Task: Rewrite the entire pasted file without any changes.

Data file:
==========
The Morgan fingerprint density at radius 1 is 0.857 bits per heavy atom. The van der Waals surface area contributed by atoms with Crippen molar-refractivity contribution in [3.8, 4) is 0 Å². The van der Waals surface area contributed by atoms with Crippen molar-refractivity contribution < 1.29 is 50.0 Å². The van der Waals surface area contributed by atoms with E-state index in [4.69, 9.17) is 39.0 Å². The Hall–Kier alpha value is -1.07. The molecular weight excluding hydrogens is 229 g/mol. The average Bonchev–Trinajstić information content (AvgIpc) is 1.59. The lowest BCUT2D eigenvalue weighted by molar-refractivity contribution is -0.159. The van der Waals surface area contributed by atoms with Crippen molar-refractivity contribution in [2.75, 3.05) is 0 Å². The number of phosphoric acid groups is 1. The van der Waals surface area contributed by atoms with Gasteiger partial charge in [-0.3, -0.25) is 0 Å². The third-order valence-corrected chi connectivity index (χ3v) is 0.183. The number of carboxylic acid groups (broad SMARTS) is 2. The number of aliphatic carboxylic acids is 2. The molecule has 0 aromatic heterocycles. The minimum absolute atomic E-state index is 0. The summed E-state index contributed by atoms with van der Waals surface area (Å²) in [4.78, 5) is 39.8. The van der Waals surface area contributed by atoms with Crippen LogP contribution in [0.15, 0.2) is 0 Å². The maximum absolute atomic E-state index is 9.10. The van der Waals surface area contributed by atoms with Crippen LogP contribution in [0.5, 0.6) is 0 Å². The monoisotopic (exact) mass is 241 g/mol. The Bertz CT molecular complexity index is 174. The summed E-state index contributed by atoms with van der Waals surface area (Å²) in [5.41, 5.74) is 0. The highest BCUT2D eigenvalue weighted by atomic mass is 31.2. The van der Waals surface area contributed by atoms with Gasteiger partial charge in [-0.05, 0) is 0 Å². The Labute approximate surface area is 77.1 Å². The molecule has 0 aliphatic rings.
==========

The Morgan fingerprint density at radius 1 is 0.857 bits per heavy atom. The van der Waals surface area contributed by atoms with Crippen molar-refractivity contribution in [3.8, 4) is 0 Å². The van der Waals surface area contributed by atoms with Crippen molar-refractivity contribution < 1.29 is 50.0 Å². The van der Waals surface area contributed by atoms with E-state index in [4.69, 9.17) is 39.0 Å². The Hall–Kier alpha value is -1.07. The molecular weight excluding hydrogens is 229 g/mol. The average Bonchev–Trinajstić information content (AvgIpc) is 1.59. The lowest BCUT2D eigenvalue weighted by molar-refractivity contribution is -0.159. The van der Waals surface area contributed by atoms with Crippen molar-refractivity contribution in [2.75, 3.05) is 0 Å². The number of phosphoric acid groups is 1. The van der Waals surface area contributed by atoms with Gasteiger partial charge in [-0.3, -0.25) is 0 Å². The third-order valence-corrected chi connectivity index (χ3v) is 0.183. The number of carboxylic acid groups (broad SMARTS) is 2. The number of aliphatic carboxylic acids is 2. The molecule has 0 aromatic heterocycles. The minimum absolute atomic E-state index is 0. The summed E-state index contributed by atoms with van der Waals surface area (Å²) in [4.78, 5) is 39.8. The van der Waals surface area contributed by atoms with Crippen LogP contribution in [0.15, 0.2) is 0 Å². The maximum absolute atomic E-state index is 9.10. The van der Waals surface area contributed by atoms with Crippen LogP contribution in [0.5, 0.6) is 0 Å². The monoisotopic (exact) mass is 241 g/mol. The Bertz CT molecular complexity index is 174. The summed E-state index contributed by atoms with van der Waals surface area (Å²) in [5.41, 5.74) is 0. The highest BCUT2D eigenvalue weighted by atomic mass is 31.2. The van der Waals surface area contributed by atoms with Gasteiger partial charge in [-0.05, 0) is 0 Å². The Labute approximate surface area is 77.1 Å². The molecule has 0 aliphatic rings.